Human Centered Architecture

Christine Outram, a human-centered smart city and big data strategist, wrote a very keen blog post about What Starbucks Gets that Architects Don’t. In it, she laments the Architecture discipline’s inconsistent ethnographic research, the over reliance on “rules of thumb and pattern books”, the lack of desire to connect with actual users of the physical space, and incorporating human feedback into the design process. She contrasts that with an example of Starbucks doing the exact opposite during their architecture design process and creating a rich and welcoming environment for their coffee houses. For Enterprise Architects, her points are all too familiar.

Enterprise Architecture equally suffers from a lack of desire to be human-centered. Our profession has numerous analogues with City Planning and Architecture, and if you make a few terminology substutions, Christine’s article is equally applicable.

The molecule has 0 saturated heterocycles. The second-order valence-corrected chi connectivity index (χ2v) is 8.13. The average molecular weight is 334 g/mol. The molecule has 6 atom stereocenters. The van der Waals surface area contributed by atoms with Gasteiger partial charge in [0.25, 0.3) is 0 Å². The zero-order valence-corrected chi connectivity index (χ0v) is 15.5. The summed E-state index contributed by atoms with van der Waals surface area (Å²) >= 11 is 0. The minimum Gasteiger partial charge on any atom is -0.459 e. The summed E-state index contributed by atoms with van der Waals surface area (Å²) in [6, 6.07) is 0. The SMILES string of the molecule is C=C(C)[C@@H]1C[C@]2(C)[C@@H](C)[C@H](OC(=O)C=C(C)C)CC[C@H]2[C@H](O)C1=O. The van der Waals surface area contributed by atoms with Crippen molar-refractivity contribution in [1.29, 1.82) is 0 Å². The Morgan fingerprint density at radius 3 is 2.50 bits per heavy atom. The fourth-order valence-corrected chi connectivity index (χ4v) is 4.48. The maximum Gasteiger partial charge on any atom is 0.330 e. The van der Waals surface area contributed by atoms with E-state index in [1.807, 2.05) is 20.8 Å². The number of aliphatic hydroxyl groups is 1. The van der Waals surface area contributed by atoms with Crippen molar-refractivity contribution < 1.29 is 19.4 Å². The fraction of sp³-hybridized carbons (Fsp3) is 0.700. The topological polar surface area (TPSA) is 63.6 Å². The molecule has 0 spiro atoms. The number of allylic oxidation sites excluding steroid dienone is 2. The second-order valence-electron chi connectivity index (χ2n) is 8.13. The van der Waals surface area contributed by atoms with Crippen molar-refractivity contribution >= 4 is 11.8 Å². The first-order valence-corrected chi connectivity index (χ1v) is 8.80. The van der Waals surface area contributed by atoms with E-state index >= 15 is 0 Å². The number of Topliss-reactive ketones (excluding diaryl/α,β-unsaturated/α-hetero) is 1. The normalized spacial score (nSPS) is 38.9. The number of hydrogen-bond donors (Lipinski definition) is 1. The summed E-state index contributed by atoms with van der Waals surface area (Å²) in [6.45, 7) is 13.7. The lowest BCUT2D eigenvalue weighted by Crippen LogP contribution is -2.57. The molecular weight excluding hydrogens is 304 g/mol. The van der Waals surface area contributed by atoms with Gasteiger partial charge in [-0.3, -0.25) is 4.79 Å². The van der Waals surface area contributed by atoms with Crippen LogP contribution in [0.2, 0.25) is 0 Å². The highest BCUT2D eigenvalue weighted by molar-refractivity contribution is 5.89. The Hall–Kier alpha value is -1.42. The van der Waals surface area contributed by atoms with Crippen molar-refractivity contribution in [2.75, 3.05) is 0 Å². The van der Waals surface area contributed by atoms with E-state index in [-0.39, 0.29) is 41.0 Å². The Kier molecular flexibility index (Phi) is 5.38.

No wonder architecture has become a niche vocation. You don’t connect with people any more. – Christine Outram

Enterprise Architecture today is a niche profession that isn’t human centered. All to often Enterprise Architects get caught up in the weight of the discipline. We tend to talk in our own language (frameworks, models, Zachman, etc) and completely miss out on opportunities to make a tangible difference in the people and processes that consume our work. When people don’t understand what we do or why it should matter, we get defensive. Worse than that, we rarely talk to others in our enterprises about the value that we can add in plain speech.

We can reconcile towards our users. A simple way to start is to adapt and apply the principle of Hallway Usability Testing to the larger enterprise. Talk to people about their perceptions of Enterprise Architecture. Listen to their feedback and engage with them to learn more about their needs. Avoid the buzzwords, and please don’t mention frameworks. You’ll be surprised at what you learn, and how it can factor into the planning and strategy process. By becoming more human centered we can begin to change the perception of Enterprise Architecture and begin building a better enterprise.

Follow Christine on Twitter here: @CityInnovation